The images in Gareth Hinds’ Beowulf do not simply reflect the poem’s serious thematic conceits, however, because doing so would be a disservice to the remarkable tonal range of the original poem. Anglo-Saxons had a sense of humor, a fun fact that often goes unnoticed in scholarly criticism, and Hinds’ illustrations imbue Beowulf with a sense of humor and wonder that one might miss when simply reading a translation of the poem. And often, these appear in subtle images. One particularly successful representation of a scene in the poem is Unferth’s questioning of Beowulf’s physical prowess as he accuses Beowulf of losing a swimming contest. After providing his own account of the events, Beowulf replies: “Unferth, my friend, you have told us / all about Breca and his expedition, / but you have spoken after drinking too much beer” (506-509). Now this line is humorous in the poem because Beowulf is at his most amusing when he is arrogant and dismissive, but Hinds pairs this with a hilarious image. Immediately following Beowulf’s rebuttal, several rowdy Vikings throw a horn at Unferth’s head which results in a classic “THONK!” and is followed by raucous laughter. This slapstick addition provides a humanizing moment in the text as it portrays the indiscretion of even privileged members of the court. Unferth steps over the line and Beowulf quickly puts him back in his place.
One of the most visceral scenes in the entire text, however, is one that is easily overlooked in the original poem. When Beowulf and his men travel to the moor to slay Grendel’s mother, they happen upon a large water monster. Here, Hinds takes creative liberties with the fantastic world of the original poem and the Anglo-Saxon fixation on water-dwelling beasts to insert a brief, but exciting encounter. The men arrive lakeside and see a long neck craning out of the water that looks an awful lot like the legendary monster of Loch Ness. Almost immediately one of the warriors shoots an arrow through its head as the other men run it through with their spears. Their quick disposal of the beast illustrates better than any other scene that Beowulf and his men are an exceptional bunch–an Anglo-Saxon A-Team, if you will. It is these truly exciting moments that remind the reader of the adaptive potential of Beowulf.
While Gareth Hinds does an admirable job of seizing upon the humor and world-building potential of the original work, he also occasionally does a damned good job of representing the poem’s more iconic moments. And what’s a Beowulf comic book without a stunning Grendel fight?
Here the Grendel fight is long and incredibly violent. We see only a silhouette creep into the hall of Heorot before Grendel grabs a soldier by the neck, bites his head off, and drinks the blood as it gushes from the wound. Before he can finish eating, however, Beowulf appears. Hinds does a brilliant job of visually reinforcing the original text’s suggestion that Beowulf and Grendel are monstrous equals. While the graphic novel retains the poem’s moment in which Beowulf and Grendel lock grips in a moment of uncanny unity, it inserts a beat just before that in which Grendel and Beowulf lock eyes–an image that Hinds represents with two symmetrical panels depicting their respective stares. In this way, the two are visually figured as equals. They then tumble about for nine pages as Beowulf performs various wrestling moves on Grendel before delivering a fatal kick to Grendel’s head which then explodes on the walls of Heorot.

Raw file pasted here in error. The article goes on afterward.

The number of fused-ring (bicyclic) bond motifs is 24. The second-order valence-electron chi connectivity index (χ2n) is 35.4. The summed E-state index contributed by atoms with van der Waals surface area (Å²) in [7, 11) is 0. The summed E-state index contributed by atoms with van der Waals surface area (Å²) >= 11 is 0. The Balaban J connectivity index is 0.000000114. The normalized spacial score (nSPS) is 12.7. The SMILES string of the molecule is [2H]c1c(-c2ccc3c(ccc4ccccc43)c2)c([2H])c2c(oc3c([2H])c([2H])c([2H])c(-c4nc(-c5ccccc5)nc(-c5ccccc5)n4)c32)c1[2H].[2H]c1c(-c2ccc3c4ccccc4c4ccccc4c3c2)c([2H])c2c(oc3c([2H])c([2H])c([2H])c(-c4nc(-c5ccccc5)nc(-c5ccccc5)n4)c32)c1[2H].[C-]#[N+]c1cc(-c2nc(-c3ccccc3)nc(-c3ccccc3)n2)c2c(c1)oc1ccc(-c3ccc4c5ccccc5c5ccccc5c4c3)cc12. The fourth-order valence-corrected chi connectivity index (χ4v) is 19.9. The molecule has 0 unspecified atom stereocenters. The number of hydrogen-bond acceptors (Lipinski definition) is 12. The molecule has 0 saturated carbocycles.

There is one plot point, however, that is egregiously omitted and that is the poem’s final suggestion of impending doom. In the original poem, after Beowulf dies, his men fear that they will be attacked by the Swedes when they learn of the brave hero’s death. This is an essential plot point as it gives more gravity to the hero’s death and also reinforces Beowulf’s identity as protector. The text begs the question: without Beowulf, can his people survive?
In Hinds’ Beowulf , the titular character dies leaned up against a sea wall. Right before he passes, he accepts his fate: “Death has taken all my kinsmen into his keeping, and now I must needs follow them.” While this moment possesses the requisite gravitas of any good final beat, it fails to acknowledge that Beowulf is not really the last kinsman to die. In fact, his death will potentially lead to the annihilation of his people. To disregard the implications of his final act of hubris is to miss one of the poem’s most important lessons. Some will argue that this moral is less applicable to a contemporary audience, but I would argue that, as corny as it may sound, the virtues of selflessness are timeless.
Beowulf is a story of ego, humanity, and the cyclical nature of violence. Gareth Hinds’ Beowulf, while not quite capturing the full weight of the original poem, does justice to its characters and major set pieces through its beautiful drawings and evident love for its Anglo-Saxon world. If we are to evaluate Hinds’ graphic novel in direct comparison to the original poem, we realize that, while Hinds’ Beowulf should not stand in for the original poem, it is still an excellent visual companion. Hinds’ Beowulf is a tail that will likely be devoured and eventually replaced with yet another graphic retelling of the original poem, but for now, this one will do just fine.
–Thomas Grabinski ’15 is an English major, film fanatic, and music nerd. Since all of the films were spoken for and since Beowulf never made a record (as far as he knows), he opted to review this comic because he also likes comics.
Note from TDA: Thomas directed and edited the Old English “Wake Me Up” video.